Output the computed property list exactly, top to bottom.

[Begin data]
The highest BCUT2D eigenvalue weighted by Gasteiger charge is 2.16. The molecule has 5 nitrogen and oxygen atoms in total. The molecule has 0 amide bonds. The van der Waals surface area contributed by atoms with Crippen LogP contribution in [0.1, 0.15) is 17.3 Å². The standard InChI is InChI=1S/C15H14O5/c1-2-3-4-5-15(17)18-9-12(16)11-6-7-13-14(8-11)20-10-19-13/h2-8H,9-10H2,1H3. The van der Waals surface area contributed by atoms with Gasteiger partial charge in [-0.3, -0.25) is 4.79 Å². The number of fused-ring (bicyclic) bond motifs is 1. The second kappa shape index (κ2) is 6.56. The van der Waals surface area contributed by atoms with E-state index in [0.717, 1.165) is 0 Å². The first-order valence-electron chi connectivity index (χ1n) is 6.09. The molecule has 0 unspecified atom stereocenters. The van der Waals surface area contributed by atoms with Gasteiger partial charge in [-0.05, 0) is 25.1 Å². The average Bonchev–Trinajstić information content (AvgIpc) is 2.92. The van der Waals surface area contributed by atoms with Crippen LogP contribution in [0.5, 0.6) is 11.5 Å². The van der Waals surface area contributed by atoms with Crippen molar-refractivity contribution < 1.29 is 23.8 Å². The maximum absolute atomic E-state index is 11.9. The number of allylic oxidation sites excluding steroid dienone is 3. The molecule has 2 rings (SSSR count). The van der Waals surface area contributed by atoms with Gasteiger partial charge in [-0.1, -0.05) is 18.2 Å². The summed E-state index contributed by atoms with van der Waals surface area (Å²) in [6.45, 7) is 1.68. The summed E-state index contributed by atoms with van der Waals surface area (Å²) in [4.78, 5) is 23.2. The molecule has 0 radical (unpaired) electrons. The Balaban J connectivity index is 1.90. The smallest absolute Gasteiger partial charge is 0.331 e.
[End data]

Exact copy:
The highest BCUT2D eigenvalue weighted by Gasteiger charge is 2.16. The molecule has 5 nitrogen and oxygen atoms in total. The molecule has 0 amide bonds. The van der Waals surface area contributed by atoms with Crippen LogP contribution in [0.1, 0.15) is 17.3 Å². The standard InChI is InChI=1S/C15H14O5/c1-2-3-4-5-15(17)18-9-12(16)11-6-7-13-14(8-11)20-10-19-13/h2-8H,9-10H2,1H3. The van der Waals surface area contributed by atoms with Gasteiger partial charge in [-0.3, -0.25) is 4.79 Å². The number of fused-ring (bicyclic) bond motifs is 1. The second kappa shape index (κ2) is 6.56. The van der Waals surface area contributed by atoms with E-state index in [0.717, 1.165) is 0 Å². The first-order valence-electron chi connectivity index (χ1n) is 6.09. The molecule has 0 unspecified atom stereocenters. The van der Waals surface area contributed by atoms with Gasteiger partial charge in [-0.05, 0) is 25.1 Å². The average Bonchev–Trinajstić information content (AvgIpc) is 2.92. The van der Waals surface area contributed by atoms with Crippen LogP contribution in [0.5, 0.6) is 11.5 Å². The van der Waals surface area contributed by atoms with Crippen molar-refractivity contribution < 1.29 is 23.8 Å². The maximum absolute atomic E-state index is 11.9. The number of allylic oxidation sites excluding steroid dienone is 3. The molecule has 2 rings (SSSR count). The van der Waals surface area contributed by atoms with Gasteiger partial charge in [-0.1, -0.05) is 18.2 Å². The summed E-state index contributed by atoms with van der Waals surface area (Å²) in [6.45, 7) is 1.68. The summed E-state index contributed by atoms with van der Waals surface area (Å²) in [4.78, 5) is 23.2. The molecule has 0 radical (unpaired) electrons. The Balaban J connectivity index is 1.90. The smallest absolute Gasteiger partial charge is 0.331 e.